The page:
After the early-morning earthquake rocked the Los Angeles Basin on Oct. 1, 1987, frightened students and teachers gathered on the football field at Montebello Intermediate School and waited for further instructions.
"I walked out there with 500 kids waiting," remembers Darline Robles, who was principal at the time.
Telephone lines were down for three hours, and the school was cut off from the district office until maintenance workers were sent out with two-way radios, Robles said.
Although some buildings were damaged and aftershocks prevented students and staff from entering other buildings, school could not be called off without approval of district officials, Robles said. Officials eventually went from school to school to assess damage and determine whether to send students home.
Recently, however, the Montebello Unified School District purchased a new two-way radio system designed to prevent much of the confusion that occurred during the 1987 quake, said Robles, who now is the district's assistant superintendent for pupil and community services.
The new system will allow school officials to switch to a clear channel to discuss injuries and damages with district officials and emergency centers. And district officials will be able to relay their decisions, such as whether to close a school.
"They (the district office) had no way of supporting us," Robles said. "Now there will be a sense of security with people that can help us."
The development of a communications system was listed as the top priority by a district earthquake preparedness committee that was formed after the 1987 quake.
The committee's report to the Montebello Board of Education said a new system was necessary "because of the confusion, the rumors and not being able to get in touch with the district during the quake," said Janet Myers, assistant to Robles.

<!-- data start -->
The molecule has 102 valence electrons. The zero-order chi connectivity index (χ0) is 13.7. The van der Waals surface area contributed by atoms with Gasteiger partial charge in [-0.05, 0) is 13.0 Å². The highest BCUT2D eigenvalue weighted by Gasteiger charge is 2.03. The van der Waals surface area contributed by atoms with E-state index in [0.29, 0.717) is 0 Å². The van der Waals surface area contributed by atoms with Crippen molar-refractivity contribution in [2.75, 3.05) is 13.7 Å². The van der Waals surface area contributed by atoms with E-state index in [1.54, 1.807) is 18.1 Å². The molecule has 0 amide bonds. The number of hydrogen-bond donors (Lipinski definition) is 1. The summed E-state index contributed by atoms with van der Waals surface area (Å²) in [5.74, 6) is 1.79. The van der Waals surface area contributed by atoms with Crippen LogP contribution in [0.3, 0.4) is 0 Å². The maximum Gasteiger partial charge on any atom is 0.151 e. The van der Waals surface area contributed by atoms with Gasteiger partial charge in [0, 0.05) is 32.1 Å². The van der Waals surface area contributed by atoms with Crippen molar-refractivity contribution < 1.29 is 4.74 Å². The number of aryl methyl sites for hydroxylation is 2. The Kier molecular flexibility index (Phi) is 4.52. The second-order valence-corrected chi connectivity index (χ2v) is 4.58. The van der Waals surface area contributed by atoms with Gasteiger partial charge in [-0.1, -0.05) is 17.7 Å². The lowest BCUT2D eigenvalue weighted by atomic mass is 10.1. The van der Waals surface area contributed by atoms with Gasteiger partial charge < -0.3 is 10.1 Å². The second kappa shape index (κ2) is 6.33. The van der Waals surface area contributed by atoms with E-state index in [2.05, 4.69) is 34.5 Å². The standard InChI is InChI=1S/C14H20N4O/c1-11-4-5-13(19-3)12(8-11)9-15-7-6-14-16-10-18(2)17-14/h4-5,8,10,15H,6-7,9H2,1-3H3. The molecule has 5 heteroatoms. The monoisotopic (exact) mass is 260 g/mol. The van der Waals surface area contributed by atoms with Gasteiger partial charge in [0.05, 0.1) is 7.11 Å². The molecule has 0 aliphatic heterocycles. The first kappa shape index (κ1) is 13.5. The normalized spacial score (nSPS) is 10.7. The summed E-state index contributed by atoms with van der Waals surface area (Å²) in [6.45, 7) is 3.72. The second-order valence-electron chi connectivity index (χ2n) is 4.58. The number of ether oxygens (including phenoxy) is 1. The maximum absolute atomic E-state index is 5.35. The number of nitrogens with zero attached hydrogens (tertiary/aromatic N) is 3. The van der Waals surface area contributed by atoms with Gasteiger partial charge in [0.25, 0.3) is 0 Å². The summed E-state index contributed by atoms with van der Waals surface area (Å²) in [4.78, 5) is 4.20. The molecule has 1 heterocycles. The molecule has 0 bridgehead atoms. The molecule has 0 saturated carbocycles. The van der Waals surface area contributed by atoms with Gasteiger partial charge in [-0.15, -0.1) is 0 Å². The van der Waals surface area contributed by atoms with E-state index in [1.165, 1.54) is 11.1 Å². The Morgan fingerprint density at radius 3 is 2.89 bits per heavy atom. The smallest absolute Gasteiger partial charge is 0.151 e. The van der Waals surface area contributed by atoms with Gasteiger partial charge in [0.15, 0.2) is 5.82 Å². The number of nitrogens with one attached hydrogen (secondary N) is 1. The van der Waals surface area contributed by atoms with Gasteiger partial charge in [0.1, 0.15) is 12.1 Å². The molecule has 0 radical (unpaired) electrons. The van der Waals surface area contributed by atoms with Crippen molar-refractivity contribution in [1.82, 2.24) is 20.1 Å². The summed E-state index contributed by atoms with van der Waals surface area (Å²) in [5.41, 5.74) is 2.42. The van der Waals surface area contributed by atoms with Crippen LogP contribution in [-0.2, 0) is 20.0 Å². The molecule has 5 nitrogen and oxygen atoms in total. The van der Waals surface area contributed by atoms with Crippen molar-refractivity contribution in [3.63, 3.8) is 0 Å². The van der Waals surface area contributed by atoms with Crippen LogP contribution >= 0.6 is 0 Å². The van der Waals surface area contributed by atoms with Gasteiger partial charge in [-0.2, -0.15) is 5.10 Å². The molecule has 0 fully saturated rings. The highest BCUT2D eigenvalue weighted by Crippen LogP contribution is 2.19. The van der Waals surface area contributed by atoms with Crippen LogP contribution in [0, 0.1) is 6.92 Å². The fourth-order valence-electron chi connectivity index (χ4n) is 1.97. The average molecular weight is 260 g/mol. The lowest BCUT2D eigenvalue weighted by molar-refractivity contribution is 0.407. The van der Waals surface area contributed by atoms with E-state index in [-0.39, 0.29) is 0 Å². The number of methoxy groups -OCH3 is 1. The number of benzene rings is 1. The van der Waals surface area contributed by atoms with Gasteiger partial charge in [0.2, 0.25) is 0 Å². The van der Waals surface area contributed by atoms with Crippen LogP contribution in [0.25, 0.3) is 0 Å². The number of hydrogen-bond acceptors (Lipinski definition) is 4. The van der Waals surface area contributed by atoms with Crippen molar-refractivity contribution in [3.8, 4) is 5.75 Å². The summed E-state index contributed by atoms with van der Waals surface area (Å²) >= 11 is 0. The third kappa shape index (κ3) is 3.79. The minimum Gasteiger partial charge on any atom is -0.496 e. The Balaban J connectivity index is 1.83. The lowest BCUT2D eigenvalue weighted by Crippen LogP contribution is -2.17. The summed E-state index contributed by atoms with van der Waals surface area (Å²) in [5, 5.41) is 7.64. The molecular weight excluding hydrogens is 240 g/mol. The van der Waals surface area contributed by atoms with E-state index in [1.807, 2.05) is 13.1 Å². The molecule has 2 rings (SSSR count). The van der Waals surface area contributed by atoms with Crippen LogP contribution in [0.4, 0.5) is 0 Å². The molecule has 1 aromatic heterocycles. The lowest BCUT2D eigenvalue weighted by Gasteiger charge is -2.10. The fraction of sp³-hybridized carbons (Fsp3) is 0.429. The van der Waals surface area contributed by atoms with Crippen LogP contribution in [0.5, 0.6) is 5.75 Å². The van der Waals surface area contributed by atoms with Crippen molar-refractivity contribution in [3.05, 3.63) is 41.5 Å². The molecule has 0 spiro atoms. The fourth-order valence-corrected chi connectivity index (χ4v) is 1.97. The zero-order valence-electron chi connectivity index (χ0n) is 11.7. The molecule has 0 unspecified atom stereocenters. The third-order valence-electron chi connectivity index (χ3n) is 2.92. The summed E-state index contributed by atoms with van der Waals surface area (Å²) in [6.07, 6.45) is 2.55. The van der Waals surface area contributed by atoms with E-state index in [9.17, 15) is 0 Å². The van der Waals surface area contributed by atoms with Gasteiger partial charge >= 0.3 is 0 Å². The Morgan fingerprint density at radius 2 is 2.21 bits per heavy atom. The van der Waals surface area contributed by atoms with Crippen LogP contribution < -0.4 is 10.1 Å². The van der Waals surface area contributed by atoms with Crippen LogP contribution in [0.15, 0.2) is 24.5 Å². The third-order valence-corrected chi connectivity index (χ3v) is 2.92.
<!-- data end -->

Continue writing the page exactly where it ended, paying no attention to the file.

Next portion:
The Board of Education in July, 1988, approved a $200,000 disaster plan that included $60,000 for a new emergency communications system linking all schools to the district office, the county office of education in Downey--command center for county schools--and eventually to the Los Angeles County Sheriff's Department emergency operations center. New equipment arrived recently, and employees will begin training next month, Robles said.
The county education office has installed a more powerful system that allows participants to switch to clear channels during emergencies, said Charles Devlin, who oversees the office's communications network. Previously, the office was using one channel to keep in touch with 400 buses. "It's like having 400 buses on a single party (telephone) line," he said.
The Montebello district is the first to join the county education office's emergency system, Devlin said. Other school districts such as Long Beach have compatible radio equipment and could easily be connected, he added.
Bill Starkey, maintenance manager for Long Beach Unified, said his district is planning to join the emergency network in three or four months.
The radio network has the capacity to handle every school district in the county, Devlin said, and several districts have expressed an interest.
The Whittier City School District recently installed a $25,000 two-way radio system and may also join. "We are going to check with them to find out if our equipment can be used to tie in with the county," Supt. Neil Avery said.